Both lead actors were initially busy with other projects, but unexpectedly became available. Julie Christie liked the script and was keen to work with Nicolas Roeg who had served as cinematographer on Fahrenheit 451 (1966), Far from the Madding Crowd (1967) and Petulia (1968) in which she had starred. Donald Sutherland also wanted to make the film but had some reservations about the depiction of clairvoyance in the script. He felt it was handled too negatively and believed that the film should be a more "educative film", and that the "characters should in some way benefit from ESP and not be destroyed by it". Roeg was resistant to any changes and issued Sutherland with an ultimatum.
Shooting the drowning sequence was particularly problematic: Sharon Williams, who played Christine, became hysterical when submersed in the pond, despite the rehearsals at the swimming pool going well. A farmer on the neighbouring land volunteered his daughter who was an accomplished swimmer, but who refused to be submersed when it came to filming. In the end, the scene was filmed in a water tank using three girls.
Finding an appropriate church proved difficult: after visiting most of the churches in Venice, the Italian location manager suggested constructing one in a warehouse. The discovery of San Nicolò was particularly fortuitous since it was currently being renovated and the scaffolding was already in place, the circumstances lending themselves well to the plot of the film.
The scene set in the church where Laura lights a candle for Christine was mostly improvised. Originally intended to show the gulf between John's and Laura's mental states-John's denial and Laura's inability to let go-the script included two pages of dialogue to illustrate John's unease at Laura's marked display of grief. After a break in filming to allow the crew to set up the equipment, Donald Sutherland returned to the set and commented that he did not like the church, to which Julie Christie retorted that he was being "silly", and the church was "beautiful". Nicolas Roeg felt that the exchange was more true to life in terms of what the characters would actually say to each other, and that the scripted version was "overwritten", so opted to ditch the scripted dialogue and included the real-life exchange instead.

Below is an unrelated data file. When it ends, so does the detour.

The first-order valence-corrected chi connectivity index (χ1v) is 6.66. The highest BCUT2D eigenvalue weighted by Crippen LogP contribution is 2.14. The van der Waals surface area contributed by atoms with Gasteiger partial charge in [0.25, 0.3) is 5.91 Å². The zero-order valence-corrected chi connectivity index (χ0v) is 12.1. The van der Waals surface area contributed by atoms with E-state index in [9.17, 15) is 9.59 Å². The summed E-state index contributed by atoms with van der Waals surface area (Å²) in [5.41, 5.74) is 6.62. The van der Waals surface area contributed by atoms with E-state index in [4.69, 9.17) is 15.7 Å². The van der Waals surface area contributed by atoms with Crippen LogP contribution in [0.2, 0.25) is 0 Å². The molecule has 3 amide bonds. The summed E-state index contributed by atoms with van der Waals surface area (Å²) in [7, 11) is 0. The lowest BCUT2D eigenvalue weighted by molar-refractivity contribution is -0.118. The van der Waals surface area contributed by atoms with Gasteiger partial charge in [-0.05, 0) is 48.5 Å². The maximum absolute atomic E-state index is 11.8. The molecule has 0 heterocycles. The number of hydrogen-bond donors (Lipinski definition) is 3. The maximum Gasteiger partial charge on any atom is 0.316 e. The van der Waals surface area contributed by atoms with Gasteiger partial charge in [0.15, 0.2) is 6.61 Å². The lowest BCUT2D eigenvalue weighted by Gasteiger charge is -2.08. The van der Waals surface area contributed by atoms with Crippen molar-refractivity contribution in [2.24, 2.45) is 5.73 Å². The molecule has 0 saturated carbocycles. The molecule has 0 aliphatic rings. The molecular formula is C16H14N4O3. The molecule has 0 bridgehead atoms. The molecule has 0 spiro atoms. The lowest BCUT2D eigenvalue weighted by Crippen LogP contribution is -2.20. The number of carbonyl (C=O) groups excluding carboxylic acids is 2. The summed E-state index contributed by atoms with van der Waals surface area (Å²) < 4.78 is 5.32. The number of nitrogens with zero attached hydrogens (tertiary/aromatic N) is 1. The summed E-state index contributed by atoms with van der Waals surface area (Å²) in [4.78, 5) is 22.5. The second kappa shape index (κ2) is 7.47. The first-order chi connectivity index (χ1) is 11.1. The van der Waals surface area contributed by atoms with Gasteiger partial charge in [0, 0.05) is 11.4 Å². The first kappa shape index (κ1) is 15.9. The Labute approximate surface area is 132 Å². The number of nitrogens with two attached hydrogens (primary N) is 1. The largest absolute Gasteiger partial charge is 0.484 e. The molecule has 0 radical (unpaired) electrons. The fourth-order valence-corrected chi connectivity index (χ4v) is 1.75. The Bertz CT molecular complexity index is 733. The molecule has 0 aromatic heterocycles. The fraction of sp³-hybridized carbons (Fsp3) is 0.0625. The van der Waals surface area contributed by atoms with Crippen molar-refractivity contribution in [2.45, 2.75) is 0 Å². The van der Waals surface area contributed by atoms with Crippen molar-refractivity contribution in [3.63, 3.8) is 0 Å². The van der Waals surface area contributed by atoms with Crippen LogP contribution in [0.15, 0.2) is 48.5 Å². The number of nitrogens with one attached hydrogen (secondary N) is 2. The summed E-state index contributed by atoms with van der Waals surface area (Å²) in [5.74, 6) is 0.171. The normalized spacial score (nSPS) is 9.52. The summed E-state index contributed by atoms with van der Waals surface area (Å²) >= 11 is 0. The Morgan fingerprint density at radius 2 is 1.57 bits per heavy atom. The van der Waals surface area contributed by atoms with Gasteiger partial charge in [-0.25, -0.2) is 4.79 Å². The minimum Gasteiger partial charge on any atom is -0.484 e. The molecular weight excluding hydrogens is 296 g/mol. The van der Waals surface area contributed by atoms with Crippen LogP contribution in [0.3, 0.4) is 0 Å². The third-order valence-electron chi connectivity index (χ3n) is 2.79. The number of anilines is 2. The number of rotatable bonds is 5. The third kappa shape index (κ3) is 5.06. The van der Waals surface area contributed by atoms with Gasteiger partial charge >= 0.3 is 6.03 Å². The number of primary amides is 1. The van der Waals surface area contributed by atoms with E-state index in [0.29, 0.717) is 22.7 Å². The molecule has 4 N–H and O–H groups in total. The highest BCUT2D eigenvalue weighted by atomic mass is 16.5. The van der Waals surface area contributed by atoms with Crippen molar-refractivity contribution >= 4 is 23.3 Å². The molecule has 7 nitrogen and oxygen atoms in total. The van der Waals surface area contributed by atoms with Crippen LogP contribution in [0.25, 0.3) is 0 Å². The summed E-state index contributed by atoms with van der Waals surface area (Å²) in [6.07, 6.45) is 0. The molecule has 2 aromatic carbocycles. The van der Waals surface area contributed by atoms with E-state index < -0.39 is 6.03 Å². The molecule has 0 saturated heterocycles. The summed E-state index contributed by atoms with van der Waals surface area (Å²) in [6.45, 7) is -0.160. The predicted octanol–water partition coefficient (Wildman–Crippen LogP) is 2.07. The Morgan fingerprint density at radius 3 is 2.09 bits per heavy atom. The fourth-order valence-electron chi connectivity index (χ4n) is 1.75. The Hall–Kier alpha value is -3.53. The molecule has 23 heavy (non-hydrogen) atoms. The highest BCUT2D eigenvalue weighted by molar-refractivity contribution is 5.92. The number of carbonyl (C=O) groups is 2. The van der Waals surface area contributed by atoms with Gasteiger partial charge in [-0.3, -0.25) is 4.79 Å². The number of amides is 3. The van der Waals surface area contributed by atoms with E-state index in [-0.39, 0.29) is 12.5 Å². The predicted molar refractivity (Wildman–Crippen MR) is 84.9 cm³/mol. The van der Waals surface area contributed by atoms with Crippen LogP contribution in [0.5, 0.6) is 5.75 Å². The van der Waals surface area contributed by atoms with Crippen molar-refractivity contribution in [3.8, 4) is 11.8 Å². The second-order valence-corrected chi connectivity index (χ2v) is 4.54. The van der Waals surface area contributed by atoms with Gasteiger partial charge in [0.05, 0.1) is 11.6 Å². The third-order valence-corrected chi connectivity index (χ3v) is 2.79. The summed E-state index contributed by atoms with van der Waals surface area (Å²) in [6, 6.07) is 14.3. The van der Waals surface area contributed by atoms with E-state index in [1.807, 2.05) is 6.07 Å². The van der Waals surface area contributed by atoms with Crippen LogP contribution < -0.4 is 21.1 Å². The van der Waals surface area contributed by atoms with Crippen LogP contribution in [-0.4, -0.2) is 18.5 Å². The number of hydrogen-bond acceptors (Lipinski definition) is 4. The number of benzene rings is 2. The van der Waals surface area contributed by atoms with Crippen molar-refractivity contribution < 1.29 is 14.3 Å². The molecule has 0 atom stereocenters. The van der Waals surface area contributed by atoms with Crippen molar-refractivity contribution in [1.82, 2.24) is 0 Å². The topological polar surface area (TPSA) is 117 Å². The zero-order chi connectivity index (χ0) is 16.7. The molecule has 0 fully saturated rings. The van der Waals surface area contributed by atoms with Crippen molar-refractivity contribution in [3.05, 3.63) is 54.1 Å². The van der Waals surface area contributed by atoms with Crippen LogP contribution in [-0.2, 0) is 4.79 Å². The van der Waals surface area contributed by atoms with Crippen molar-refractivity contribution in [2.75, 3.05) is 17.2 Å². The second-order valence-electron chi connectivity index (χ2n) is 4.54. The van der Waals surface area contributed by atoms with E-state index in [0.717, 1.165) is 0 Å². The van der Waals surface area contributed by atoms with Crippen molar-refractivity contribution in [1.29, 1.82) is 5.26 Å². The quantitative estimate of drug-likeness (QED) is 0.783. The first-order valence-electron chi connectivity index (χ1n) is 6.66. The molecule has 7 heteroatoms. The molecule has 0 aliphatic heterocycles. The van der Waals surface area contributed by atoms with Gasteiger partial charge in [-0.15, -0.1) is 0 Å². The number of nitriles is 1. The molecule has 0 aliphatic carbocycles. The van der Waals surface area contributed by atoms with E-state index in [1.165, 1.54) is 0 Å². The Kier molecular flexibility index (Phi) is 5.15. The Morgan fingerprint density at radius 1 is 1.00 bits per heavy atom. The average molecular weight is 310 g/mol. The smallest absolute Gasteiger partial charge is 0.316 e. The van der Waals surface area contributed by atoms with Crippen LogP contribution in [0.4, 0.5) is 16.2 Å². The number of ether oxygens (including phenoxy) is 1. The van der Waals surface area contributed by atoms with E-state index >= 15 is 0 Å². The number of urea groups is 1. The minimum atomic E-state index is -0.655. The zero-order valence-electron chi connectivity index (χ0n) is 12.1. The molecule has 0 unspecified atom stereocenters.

The only disagreement over the musical direction of the film was for the score accompanying the love scene. Pino Donaggio composed a grand orchestral piece, but Nicolas Roeg thought the effect was overkill, and wanted it toned down. In the end the scene just used a combination of the piano, the flute, an acoustic guitar and an acoustic bass guitar. The piano was played by Donaggio again, who also played the flute; in contrast to his skill as a pianist, Donaggio was a renowned flautist, famous for it at the conservatory. Donaggio conceded that the more low-key theme worked better in the sequence and ditched the high strings orchestral piece, reworking it for the funeral scene at the end of the film.
Clips from this film - along with others directed by Nicolas Roeg - appear in Big Audio Dynamite's 'E=MC2' video (1986). The song mentions several of Roeg films including this one, describing some of its moments (such as 'Met a dwarf that was no good, dressed like little Red Riding Hood' and 'Best sex I've ever seen as if each moment was the last'). See more in spoilers.
The trivia item below may give away important plot points.
The lyrics from Big Audio Dynamite's hit 'E=MC2' reveal many moments of the film. The complete segment from the song describing the movie goes: Met a dwarf that was no good/Dressed like little Red Riding Hood/Bad habit taking life/Calling card a six inch knife/Ran off really fast/Mumbled something 'bout the past/Best sex I've ever seen/As if each moment was the last/Drops of blood color slide/Funeral for his bride/But it's him who's really dead/Gets to take the funeral ride.